And you are holding these years against him because he didn't hit more home runs???????????

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              • #8
                Originally posted by willshad View Post
                When the live ball era started, Speaker was already 32 years old. He then posted averages of .362, .378, .380, .344, and .389, and led in doubles four times in a row. he also led in on base percentage twice during this time, despite having a prime babe Ruth as competition. he averaged about 7.5 WAR a season from 1920-1923. In 1925 he had 6.2 WAR in only 117 games.

                Keep in mind, these are his decline years.

                And you are holding these years against him because he didn't hit more home runs???????????

                Also keep in mind that WAR vastly underrates Speaker's defense. Somehow he only scores 2.5 defensive WAR for his career, despite being regarded as perhaps the finest fielding center fielder ever. Mays has over 18 and Andruw Jones has over 24.

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                • #9
                  Two all time great players- both played second fiddle to someone else- Speaker to Cobb, Aaron to Mays.

                  I see Aaron as 7-8 alltime among position players, Speaker at 11-12. Aaron a small edge as a hitter, Speaker an edge on defense, and probably a tossup on the bases. Both had very long productive stretches- Aaron's probably was a bit longer, and that's what gives him the edge. Can't go wrong ith either one.

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                  • #10
                    Originally posted by BigRon View Post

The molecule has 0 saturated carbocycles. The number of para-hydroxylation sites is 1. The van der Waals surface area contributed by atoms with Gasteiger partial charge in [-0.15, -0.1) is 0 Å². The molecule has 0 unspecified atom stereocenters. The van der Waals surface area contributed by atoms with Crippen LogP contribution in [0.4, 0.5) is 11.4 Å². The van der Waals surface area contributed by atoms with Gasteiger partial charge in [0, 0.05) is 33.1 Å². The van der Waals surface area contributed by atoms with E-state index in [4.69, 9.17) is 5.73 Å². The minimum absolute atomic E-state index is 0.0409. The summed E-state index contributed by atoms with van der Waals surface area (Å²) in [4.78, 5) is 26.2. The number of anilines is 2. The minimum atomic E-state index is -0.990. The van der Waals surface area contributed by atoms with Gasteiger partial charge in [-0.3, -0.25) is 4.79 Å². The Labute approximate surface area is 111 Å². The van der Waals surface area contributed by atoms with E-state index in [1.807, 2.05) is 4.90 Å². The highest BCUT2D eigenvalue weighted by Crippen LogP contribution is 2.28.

Two all time great players- both played second fiddle to someone else- Speaker to Cobb, Aaron to Mays.

                    I see Aaron as 7-8 alltime among position players, Speaker at 11-12. Aaron a small edge as a hitter, Speaker an edge on defense, and probably a tossup on the bases. Both had very long productive stretches- Aaron's probably was a bit longer, and that's what gives him the edge. Can't go wrong ith either one.
                    I agree. I have Aaron at #7 and Speaker at #9 (though I'm of the minority group to place him above Mantle).
                    "Allen Sutton Sothoron pitched his initials off today."--1920s article

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                    • #11
                      Did a Search for Aaron vs Speaker...took awhile to get to it, but found it. Among the many vs threads I found...I even found a Speaker vs Speaker!!! compliments of our good friends Adam (HWR). Anyway....

                      I would like to hear from those who have Speaker ahead of Aaron, and why. I'm hoping to learn something I don't already know. I'm not saying it's a murder scene, but I have Aaron comfortably ahead. Only slightly ahead before I consider ballpark and era. Those things create the gap.

                      I know how great Speaker was in his era. For most of his career he was allowed to play shallow and perform fielding feats that even among his peers, were considered masterful. He was also an excellent base-runner in a more helter-skelter time period.